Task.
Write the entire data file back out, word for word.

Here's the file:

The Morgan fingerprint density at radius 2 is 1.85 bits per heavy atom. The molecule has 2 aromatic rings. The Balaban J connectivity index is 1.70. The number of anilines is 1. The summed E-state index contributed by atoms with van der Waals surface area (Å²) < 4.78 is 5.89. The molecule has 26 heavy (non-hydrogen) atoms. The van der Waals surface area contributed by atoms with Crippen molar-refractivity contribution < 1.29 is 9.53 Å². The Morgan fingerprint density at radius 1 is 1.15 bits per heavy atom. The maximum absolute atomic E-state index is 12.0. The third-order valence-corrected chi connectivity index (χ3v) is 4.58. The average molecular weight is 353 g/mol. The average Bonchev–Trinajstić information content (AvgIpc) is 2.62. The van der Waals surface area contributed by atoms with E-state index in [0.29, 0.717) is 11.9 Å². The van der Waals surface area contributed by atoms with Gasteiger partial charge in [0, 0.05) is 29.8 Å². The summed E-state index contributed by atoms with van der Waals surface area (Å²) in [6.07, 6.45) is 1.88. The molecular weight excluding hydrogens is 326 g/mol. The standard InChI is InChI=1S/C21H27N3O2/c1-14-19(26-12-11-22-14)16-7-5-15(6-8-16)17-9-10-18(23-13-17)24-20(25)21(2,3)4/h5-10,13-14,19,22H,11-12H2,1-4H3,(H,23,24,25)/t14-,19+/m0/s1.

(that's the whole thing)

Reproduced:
The Morgan fingerprint density at radius 2 is 1.85 bits per heavy atom. The molecule has 2 aromatic rings. The Balaban J connectivity index is 1.70. The number of anilines is 1. The summed E-state index contributed by atoms with van der Waals surface area (Å²) < 4.78 is 5.89. The molecule has 26 heavy (non-hydrogen) atoms. The van der Waals surface area contributed by atoms with Crippen molar-refractivity contribution < 1.29 is 9.53 Å². The Morgan fingerprint density at radius 1 is 1.15 bits per heavy atom. The maximum absolute atomic E-state index is 12.0. The third-order valence-corrected chi connectivity index (χ3v) is 4.58. The average molecular weight is 353 g/mol. The average Bonchev–Trinajstić information content (AvgIpc) is 2.62. The van der Waals surface area contributed by atoms with E-state index in [0.29, 0.717) is 11.9 Å². The van der Waals surface area contributed by atoms with Gasteiger partial charge in [0, 0.05) is 29.8 Å². The summed E-state index contributed by atoms with van der Waals surface area (Å²) in [6.07, 6.45) is 1.88. The molecular weight excluding hydrogens is 326 g/mol. The standard InChI is InChI=1S/C21H27N3O2/c1-14-19(26-12-11-22-14)16-7-5-15(6-8-16)17-9-10-18(23-13-17)24-20(25)21(2,3)4/h5-10,13-14,19,22H,11-12H2,1-4H3,(H,23,24,25)/t14-,19+/m0/s1.